Scheme 7: Formation of thiourea 9 and attempts to form 10.

Scheme 7:

Formation of thiourea 9 and attempts to form 10.

The formation of the new haloamidinium salts with oxalyl chloride or bromide proceeded in excellent yields (Scheme 8). The chloroamidinium chloride 11 was highly hygroscopic in comparison to 12.

Scheme 8: Synthesis of the haloamidinium salts 11 and 12.

Scheme 8:

Synthesis of the haloamidinium salts 11 and 12.

Trials to obtain dimesityl-substituted thiourea 14 from 13 with thiophosgene or with carbon disulfide were not successful, the starting material was recovered in both reactions. The reason might be the higher steric hindrance in comparison to 9 and due to the ambient reaction conditions (Scheme 9).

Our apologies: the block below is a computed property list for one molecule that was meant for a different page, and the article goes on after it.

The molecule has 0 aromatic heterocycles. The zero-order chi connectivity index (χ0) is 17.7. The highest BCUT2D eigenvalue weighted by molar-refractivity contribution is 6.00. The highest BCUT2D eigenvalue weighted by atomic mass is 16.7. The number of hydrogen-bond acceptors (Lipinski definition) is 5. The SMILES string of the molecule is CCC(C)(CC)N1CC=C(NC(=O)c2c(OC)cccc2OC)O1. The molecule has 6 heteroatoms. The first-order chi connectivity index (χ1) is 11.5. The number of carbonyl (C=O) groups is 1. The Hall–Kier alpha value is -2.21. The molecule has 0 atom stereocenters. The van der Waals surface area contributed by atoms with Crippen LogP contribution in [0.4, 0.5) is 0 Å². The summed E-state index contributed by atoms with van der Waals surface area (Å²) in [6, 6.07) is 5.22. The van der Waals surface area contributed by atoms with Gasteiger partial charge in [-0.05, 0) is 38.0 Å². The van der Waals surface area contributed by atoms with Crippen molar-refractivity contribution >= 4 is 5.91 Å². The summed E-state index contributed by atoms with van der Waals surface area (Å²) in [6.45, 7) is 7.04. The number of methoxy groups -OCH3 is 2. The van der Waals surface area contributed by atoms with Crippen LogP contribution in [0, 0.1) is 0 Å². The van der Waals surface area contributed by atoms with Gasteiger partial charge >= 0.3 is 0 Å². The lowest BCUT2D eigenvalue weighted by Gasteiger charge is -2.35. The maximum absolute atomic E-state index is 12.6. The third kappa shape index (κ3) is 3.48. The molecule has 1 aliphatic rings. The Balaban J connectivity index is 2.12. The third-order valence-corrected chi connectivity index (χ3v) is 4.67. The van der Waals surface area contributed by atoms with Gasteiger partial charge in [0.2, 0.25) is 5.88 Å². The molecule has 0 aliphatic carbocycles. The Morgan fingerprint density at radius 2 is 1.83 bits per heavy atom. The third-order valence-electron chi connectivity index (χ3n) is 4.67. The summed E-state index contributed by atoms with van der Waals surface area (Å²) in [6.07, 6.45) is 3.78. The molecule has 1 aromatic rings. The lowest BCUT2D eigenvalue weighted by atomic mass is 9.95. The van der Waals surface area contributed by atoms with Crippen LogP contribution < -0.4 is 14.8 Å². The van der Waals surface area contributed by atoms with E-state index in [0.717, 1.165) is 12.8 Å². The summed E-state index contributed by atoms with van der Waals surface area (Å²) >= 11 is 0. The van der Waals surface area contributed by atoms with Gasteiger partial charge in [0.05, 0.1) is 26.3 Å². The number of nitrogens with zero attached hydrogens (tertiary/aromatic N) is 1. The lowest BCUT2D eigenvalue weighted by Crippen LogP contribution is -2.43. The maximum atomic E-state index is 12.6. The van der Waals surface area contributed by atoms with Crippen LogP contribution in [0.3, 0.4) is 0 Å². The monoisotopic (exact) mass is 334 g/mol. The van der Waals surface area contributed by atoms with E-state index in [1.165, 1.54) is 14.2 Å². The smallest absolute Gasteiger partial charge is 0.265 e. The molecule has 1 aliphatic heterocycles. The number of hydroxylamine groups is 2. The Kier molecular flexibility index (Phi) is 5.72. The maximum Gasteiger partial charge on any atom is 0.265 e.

Scheme 9: Attempts for the formation of 14.

Scheme 9:

Attempts for the formation of 14.

Attempts to form 10 were also conducted with 1,3-dibenzylthiourea, with 1,4-dibromobutane, and with different solvents and bases under various conditions and were not successful. Efforts to get 16via a similar route from 15 were also not successful (Scheme 10) [35].

Scheme 10: Attempted cyclization of 15.

Scheme 10:

Attempted cyclization of 15.

Starting from 1b, the NHC was generated with KHMDS and 2 equiv. of sulfur were added (Scheme 11). The product 17b could be isolated in 44% yield after 16 h at room temperature in THF. When the reaction was carried out for 2 h in refluxing toluene, the yield was lowered to 32%. Thiourea 17a was synthesized under various reaction conditions as presented in Table 1. The best results were obtained after 18 h, when KOt-Bu was used in THF as solvent (Entry 3). A reaction with Na2S gave no product (Entry 5) [36]. The weak base and the small amount of sulfur may be a reason for the low yield in Entry 6.